Progress continues in planning for two new Havre de Grace schools

Havre de Grace City Council President David Glenn is getting more excited about the new combined middle and high school in the city and other possibilities it could bring. With the school system moving forward on the new building, Glenn said he and Mayor Bill Martin met several weeks ago with Harford County Executive Barry Glassman to discuss what will happen to the existing gymnasium and auditorium on Congress Avenue once the new school is built. "No decision was made, but the message I took away from that was that the path forward is still happening," Glenn said at Monday night's city council meeting. (Aegis)

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Inaugural Bet on Baltimore Youth Entrepreneurship Program graduates first class

Artaz Cotton believes there are too many followers in this world. That's why he wants to be a leader. The rising senior at West Baltimore's Green Street Academy spent eight weeks this summer learning how to do just that as an intern in the Bet on Baltimore Youth Entrepreneurship Program's pilot class. (Balt. Bus. Journal)

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McKay, Hancock council discuss after-school funding

Del. Mike McKay was in Hancock on Wednesday to report on the last legislative session, but he wound up discussing some current issues. McKay, R-Washington/Allegany, presented binders of paperwork about the bills passed during the 2017 session of the General Assembly and the votes he cast. During McKay's appearance, Hancock Councilman Timothy Boyer brought up funding for an after-school program run through the Boys & Girls Club. Washington County officials opted not to apply this year for the $120,000 to $130,000 state grant the club has received annually for three of its seven after-school programs. The club is asking for financial assistance from the community to continue serving the 200 children that are enrolled in the Cascade, Hancock and Williamsport clubs. (Herald-Mail)

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August 10 // Schools in MD required to stock naloxone

It might be a sign of the times, but the goal is to save lives. Now that message is coming to the classrooms. No one is immune to the opioid epidemic. As overdose deaths continue to spike, educators are on the front line of that battle. That's why lawmakers got behind the Start Talking Maryland Act. The law requires public schools to stock naloxone, and have staff trained to use the overdose-reversal drug. (WMAR-TV)

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City schools consider costs, benefits of relocating North Avenue headquarters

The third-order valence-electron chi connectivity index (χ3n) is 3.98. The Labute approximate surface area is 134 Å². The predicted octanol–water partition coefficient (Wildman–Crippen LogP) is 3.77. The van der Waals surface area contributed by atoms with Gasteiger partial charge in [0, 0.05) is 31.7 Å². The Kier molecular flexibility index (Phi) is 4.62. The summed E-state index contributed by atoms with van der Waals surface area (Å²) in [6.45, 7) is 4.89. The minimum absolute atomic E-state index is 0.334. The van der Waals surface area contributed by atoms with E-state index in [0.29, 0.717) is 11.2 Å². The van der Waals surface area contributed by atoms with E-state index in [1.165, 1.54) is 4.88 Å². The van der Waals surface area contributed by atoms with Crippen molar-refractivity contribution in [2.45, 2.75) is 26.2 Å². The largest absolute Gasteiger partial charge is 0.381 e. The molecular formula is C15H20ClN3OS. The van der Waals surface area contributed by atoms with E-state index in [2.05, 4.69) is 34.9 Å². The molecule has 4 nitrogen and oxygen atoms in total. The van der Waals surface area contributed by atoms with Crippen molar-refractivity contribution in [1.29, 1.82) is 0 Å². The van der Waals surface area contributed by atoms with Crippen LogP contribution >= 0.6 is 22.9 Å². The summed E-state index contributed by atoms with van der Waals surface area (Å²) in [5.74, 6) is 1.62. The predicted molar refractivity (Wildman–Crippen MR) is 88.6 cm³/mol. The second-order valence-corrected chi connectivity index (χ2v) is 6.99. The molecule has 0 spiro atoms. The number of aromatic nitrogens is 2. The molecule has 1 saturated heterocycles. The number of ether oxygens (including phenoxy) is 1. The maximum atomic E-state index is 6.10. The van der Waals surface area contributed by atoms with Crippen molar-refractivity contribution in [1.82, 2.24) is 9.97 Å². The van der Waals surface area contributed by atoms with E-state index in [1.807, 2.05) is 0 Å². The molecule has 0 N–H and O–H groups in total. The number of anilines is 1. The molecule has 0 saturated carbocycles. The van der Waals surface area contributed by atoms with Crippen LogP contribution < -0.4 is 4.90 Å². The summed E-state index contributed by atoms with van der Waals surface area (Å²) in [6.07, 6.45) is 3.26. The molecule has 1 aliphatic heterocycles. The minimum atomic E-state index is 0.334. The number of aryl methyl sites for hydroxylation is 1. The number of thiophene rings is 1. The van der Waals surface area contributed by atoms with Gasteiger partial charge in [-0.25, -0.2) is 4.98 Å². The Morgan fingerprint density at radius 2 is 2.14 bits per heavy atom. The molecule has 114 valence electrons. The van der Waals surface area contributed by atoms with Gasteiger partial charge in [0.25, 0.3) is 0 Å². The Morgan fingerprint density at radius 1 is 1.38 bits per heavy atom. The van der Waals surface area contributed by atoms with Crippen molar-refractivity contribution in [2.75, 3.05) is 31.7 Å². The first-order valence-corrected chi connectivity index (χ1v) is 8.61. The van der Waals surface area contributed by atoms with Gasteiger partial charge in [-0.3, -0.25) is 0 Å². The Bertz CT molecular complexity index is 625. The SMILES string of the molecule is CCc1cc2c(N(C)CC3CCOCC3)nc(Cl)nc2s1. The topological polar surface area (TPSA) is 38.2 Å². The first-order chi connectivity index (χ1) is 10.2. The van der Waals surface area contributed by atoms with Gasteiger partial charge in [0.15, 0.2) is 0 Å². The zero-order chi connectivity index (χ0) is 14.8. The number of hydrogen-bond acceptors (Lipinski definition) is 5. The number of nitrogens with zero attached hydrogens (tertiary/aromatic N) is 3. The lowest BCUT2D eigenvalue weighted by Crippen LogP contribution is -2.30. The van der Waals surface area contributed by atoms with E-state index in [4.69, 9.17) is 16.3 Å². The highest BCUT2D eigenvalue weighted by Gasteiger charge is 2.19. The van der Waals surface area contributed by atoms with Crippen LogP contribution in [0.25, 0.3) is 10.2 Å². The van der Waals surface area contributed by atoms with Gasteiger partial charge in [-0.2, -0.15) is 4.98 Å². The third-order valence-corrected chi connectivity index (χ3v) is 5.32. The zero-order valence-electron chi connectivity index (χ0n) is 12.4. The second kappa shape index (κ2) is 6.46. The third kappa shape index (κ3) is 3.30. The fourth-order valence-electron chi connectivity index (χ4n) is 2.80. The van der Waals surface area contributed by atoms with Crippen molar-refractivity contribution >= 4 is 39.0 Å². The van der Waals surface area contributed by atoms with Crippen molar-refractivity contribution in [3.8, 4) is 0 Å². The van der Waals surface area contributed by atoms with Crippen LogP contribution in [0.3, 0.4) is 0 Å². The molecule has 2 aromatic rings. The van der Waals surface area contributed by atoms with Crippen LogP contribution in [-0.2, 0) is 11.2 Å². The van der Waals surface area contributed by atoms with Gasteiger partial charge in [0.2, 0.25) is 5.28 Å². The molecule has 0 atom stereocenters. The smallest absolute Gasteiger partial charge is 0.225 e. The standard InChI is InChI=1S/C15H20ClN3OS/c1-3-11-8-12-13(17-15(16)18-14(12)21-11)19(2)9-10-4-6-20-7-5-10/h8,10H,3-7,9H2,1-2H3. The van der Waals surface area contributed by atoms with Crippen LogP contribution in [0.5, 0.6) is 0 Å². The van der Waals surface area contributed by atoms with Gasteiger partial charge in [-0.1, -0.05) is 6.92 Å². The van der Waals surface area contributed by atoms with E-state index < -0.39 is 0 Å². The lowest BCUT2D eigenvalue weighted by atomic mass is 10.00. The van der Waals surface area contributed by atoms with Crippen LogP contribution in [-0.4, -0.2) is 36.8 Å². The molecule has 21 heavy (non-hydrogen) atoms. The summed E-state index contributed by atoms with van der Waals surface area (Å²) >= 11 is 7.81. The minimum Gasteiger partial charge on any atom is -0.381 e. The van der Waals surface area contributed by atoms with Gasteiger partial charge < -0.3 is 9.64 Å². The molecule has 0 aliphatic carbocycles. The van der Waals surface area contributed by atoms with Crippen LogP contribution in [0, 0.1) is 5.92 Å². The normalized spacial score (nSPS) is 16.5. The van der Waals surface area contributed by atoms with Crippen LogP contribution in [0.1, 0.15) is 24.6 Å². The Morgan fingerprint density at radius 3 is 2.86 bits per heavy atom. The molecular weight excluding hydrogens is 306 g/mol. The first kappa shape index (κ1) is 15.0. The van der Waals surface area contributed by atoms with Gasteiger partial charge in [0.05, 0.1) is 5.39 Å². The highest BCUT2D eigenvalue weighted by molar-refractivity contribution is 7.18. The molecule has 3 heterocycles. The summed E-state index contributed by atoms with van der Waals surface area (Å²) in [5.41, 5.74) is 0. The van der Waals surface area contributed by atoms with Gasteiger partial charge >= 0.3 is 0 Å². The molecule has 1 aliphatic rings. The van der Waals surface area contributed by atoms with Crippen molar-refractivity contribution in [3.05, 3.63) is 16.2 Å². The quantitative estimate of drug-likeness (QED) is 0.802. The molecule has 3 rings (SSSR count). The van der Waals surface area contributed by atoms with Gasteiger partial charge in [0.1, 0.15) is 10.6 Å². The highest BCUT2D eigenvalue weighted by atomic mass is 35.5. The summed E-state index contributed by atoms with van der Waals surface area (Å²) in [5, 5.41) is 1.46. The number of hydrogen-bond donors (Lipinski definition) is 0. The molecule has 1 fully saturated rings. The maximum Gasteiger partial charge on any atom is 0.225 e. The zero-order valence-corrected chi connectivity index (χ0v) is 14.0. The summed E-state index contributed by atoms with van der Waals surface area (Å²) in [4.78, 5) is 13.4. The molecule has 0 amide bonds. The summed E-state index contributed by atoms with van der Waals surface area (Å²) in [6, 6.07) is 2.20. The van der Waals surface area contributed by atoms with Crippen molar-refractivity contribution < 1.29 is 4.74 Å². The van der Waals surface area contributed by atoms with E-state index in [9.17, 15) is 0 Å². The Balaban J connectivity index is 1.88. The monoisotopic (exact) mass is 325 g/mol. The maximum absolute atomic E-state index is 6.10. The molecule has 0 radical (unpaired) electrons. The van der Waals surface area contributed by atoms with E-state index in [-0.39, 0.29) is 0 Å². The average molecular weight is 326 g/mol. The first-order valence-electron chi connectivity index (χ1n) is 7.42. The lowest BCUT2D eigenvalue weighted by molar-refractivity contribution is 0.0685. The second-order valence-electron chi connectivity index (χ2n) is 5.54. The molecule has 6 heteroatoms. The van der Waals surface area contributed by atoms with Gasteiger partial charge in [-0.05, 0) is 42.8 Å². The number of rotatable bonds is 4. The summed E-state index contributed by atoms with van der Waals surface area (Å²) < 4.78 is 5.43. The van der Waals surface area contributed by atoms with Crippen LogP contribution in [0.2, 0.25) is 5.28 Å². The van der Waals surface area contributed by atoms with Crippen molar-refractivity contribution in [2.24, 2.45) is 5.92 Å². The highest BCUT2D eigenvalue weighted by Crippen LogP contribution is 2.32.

City schools officials are considering moving their administrative headquarters, district officials confirm. Chief of Staff Alison Perkins-Cohen said in a letter to faculty and staff that officials are starting to explore whether keeping the North Avenue headquarters "is the best thing for the district." They're working to commission a study on the short and long term costs of remaining in place or moving, whether the property could be redeveloped, and what the implications of redevelopment might be. (WBAL-radio)

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Appellate court finds state whistleblower laws do not cover Rockville teacher

A Maryland appellate court has decided that state whistleblower laws do not protect a Montgomery County teacher who claims he was punished for telling the press that Richard Montgomery High School was manipulating Advanced Placement statistics. The opinion released in July by the Maryland Court of Special Appeals overturns a lower judge's finding that the protections do apply to Brian Donlon, a social studies teacher at the high school in Rockville. (Bethesda)

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Health and safety concerns raised at Shady Side cell tower meeting

At a tense meeting Wednesday night, officials who have proposed placing a cellphone tower on the property of Shady Shade Elementary School were met with opposition from neighboring residents worried about the health and safety of children attending the school. Verizon Wireless and Milestone Communications want to place a 114-foot monopole in the woods behind the school, which they say is needed to improve cellphone reception in the area. (Capital)

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Ropes course unveiled at Outward Bound school in Leakin Park

As Ginger Mihalik looks out at a 40-foot-tall challenge course tucked in Leakin Park, she sees more than wood beams, ropes and a zipline. She sees a tool for fostering better relationships between the community and Baltimore police during a time of unprecedented violence and intense distrust. City and park officials gathered Wednesday at the Baltimore Chesapeake Bay Outward Bound School for a ribbon-cutting ceremony to formally unveil the aerial challenge course, the first of its kind in the city. (Balt. Sun)

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